Thursday, September 16th, 2010
I have always been skeptical of the idea of green industry. The bifurcation between green and non-green industry seems destined to be a temporary transitional state. In the future, probably less than a decade, there will only be industry, it will all be green, with only a few legacy exceptions winding down into the sunset.
This immediately begs the question, if America isn’t doing so well in non-green industrial development in an ever more competitive globalized world, why would we think that it will be any better for green industry? Why isn’t that going to move to China too?
Turns out, it is, as a recent story in the Washington Post illustrates.
The last major GE factory making ordinary incandescent light bulbs in the United States is closing this month, marking a small, sad exit for a product and company that can trace their roots to Thomas Alva Edison’s innovations in the 1870s.
The remaining 200 workers at the plant here will lose their jobs. “Now what’re we going to do?” said Toby Savolainen, 49, who like many others worked for decades at the factory, making bulbs now deemed wasteful….Jobs at the plant have been prized locally for years: They pay about $30 an hour.
Congress slipped a provision into bill that will shortly ban incandescent light bulbs in the US. The result is that all those factories are going to go out of business. But what about replacements like compact fluorescents? Those, as it turns out, are made in China:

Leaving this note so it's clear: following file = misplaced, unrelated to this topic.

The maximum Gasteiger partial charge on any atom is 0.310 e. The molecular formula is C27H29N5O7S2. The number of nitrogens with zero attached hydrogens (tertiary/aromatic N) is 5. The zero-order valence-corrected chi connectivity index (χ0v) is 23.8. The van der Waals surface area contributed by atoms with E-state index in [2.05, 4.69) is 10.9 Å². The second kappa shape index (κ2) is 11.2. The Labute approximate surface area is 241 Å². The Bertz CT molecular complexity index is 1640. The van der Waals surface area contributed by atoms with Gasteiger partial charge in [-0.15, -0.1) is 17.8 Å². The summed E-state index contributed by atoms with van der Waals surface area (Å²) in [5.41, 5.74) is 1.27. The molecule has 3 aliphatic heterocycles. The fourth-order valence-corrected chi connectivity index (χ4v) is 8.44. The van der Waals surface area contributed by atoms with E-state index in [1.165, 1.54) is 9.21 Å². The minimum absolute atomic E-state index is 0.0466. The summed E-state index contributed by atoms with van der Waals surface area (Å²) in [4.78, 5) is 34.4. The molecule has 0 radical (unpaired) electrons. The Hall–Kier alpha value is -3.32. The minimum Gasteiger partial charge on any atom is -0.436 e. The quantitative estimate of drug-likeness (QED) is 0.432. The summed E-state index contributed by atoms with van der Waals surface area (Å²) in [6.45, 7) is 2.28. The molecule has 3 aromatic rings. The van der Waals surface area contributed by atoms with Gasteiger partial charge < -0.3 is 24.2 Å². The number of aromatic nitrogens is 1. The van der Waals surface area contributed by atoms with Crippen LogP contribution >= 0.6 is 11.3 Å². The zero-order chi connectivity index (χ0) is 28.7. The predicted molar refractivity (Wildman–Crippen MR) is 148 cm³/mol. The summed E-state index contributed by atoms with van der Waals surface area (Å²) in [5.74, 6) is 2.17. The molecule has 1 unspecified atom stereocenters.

“For those who make incandescent bulbs the law was bad for business,” [Ellis] Yan said. “For people like us, it was very good.”
Yan’s Chinese factories, which will employ around 5,000 at years end, make half of all CFL light bulbs sold in the US. He talks about opening a US plant, to produce bulbs at 40-50 cents higher than his Chinese ones. But if there’s one thing we know, it is that America is a price-dominant culture. Those bulbs aren’t going to sell even if he does make an investment here, which I very much doubt.
In a very real way here, the shift to green technology has actually accelerated the move of industry offshore. So many people like to talk about “green jobs” saving the economy. But the reverse is likely to be the case. The faster we force a shift to new green tech, the faster our manufacturing base will get shipped offshore. It can be difficult to make the case to shutter a fully depreciated factory with skills labor and fully understood operational and quality metrics in favor of a new offshore plant. But if you are starting from scratch in any case, China starts to look even more attractive. In this case, not only could a legacy plant not compete with China, it is legally not possible for them to do so after 2014 even if they wanted to because incandescent light bulbs will be banned.
This is not necessarily to disparage the shift to green tech. But sustainability advocates have to face up to the fact that there are real costs and tradeoffs to be made. Sometimes you can have it all, but much of the time you don’t get to have stricter environmental policies, lower costs and more jobs. There’s a real cost, financial, industrial, and human involved.
The real challenge of leadership is to figure out the right balance of competing needs, sell it to the public, and then make it happen. I wish our leaders luck in making that happen. But in the meantime, I’d suggest cooling the rhetoric that green industry is somehow going to save our economy from the mess we’re in, because in the short term at least it’s probably only going to dig the hole deeper.